On Fri June 28 I did nearly three rounds of Bowe WOD, but I didn’t finish all four rounds because I blew up my brachialis (or at least I’m making an educated guess that it’s the brachialis). Ever since I’ve been nursing my left arm, doing everything possible to speed up the recovery process: voodoo flossing, icing, heating, compressing, elevating. I haven’t worked out at all since that day, which initially was incredibly frustrating. Some people don’t really seem to understand, probably thinking that I have something more akin to soreness and should just work through it. Nope, I’m broken.
You may recall that I’ve had problems with my left shoulder and push-ups before. When I came back from the laps of round three I told my coach that my left arm was bugging me. He kept an eye on me and encouraged me to halve the push-ups (52 per round is Rx); of course I was being a dumbass and did 32 because I’m one giant ball of ego. When I couldn’t do anymore I tried elevated push-ups on the box, then gave up and moved on to box jumps. One armed box jumps. That was the point where even I had to admit that I was done. I laid on the floor facing the wall and suddenly found myself struggling to hold back tears. WTH?! Why was I so upset by this?! But I was. I felt utterly defeated. I was crushed. I went home furious at my injury and completely pessimistic about my recovery.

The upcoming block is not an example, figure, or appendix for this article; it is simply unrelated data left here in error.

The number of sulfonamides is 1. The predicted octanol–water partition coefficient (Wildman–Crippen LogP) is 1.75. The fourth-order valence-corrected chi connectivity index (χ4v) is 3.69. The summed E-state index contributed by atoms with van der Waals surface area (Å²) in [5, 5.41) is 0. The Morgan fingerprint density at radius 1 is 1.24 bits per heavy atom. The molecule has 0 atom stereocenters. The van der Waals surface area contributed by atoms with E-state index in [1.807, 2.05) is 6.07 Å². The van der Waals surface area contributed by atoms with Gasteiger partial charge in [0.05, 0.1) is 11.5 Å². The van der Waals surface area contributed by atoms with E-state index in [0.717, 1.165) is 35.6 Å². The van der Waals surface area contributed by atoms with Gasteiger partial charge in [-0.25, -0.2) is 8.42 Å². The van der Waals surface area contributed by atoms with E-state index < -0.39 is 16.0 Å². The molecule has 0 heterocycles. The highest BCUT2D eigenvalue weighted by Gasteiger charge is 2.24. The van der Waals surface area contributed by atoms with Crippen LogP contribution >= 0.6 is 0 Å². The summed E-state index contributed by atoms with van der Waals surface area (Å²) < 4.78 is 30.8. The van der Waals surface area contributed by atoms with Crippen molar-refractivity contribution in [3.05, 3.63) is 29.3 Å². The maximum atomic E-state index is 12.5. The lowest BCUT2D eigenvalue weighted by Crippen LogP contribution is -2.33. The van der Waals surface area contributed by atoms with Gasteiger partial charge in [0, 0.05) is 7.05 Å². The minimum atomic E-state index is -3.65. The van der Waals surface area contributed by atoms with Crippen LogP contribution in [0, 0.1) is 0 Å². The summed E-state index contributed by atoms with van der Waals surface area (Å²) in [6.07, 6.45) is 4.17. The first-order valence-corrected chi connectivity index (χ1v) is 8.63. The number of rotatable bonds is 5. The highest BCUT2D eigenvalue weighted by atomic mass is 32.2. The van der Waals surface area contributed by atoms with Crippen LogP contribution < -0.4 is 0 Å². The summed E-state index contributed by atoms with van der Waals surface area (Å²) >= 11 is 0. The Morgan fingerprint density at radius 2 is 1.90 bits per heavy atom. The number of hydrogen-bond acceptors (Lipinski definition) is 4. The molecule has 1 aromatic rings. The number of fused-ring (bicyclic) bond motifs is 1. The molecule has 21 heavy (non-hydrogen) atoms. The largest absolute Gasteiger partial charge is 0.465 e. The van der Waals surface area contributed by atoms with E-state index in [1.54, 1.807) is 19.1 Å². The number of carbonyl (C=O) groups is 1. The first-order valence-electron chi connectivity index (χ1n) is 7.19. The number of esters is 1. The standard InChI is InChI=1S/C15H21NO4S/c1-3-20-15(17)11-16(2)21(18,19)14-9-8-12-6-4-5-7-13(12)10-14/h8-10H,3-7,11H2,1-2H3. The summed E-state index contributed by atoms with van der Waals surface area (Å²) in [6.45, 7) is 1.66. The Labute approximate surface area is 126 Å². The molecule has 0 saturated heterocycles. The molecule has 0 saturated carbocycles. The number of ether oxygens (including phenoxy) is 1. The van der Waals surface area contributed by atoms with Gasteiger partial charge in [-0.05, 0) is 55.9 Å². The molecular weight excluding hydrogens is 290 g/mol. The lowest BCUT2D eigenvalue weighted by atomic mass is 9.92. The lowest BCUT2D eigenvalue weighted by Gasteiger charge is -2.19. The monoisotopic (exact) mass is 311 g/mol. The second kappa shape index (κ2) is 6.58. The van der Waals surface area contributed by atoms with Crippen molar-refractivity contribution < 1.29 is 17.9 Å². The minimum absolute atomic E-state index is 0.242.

Since then I’ve done a lot of thinking. This isn’t my first injury but it’s my first really bad injury. It’s the first one that is causing me to take a two week hiatus from all forms of working out (although I am doing mobility work). And in the time that has passed I’ve come to some conclusions…
- It’s not the end of the world. I’m taking care of myself and actually enjoying the break. It’s kind of relaxing to come home from work and just hang out with Wally instead of racing off to the gym.
- While I’m obviously doing everything possible to recover, I’m also refocusing on prevention. That means a lot of mobility work and also a readjustment of my priorities. I’ll be spending a lot less time at the gym than I had planned this summer. The last thing I want is a chronic problem.
- I’m recognizing my own cognitive weaknesses as an athlete and addressing them in ways that force me to change my thinking. Clearly I don’t recognize my body’s signals to stop and I can’t trust myself to say “when”. This is something I’m going to learn over the next few months.
It’s strange to say, but this injury was probably the best thing that could have happened to me right now. I’ve been forced to slow down, reevaluate, and reconfigure. I’m feeling much more in control and relaxed about my fitness future, not to mention confident that I’ll come back not only a healthier athlete but a better one.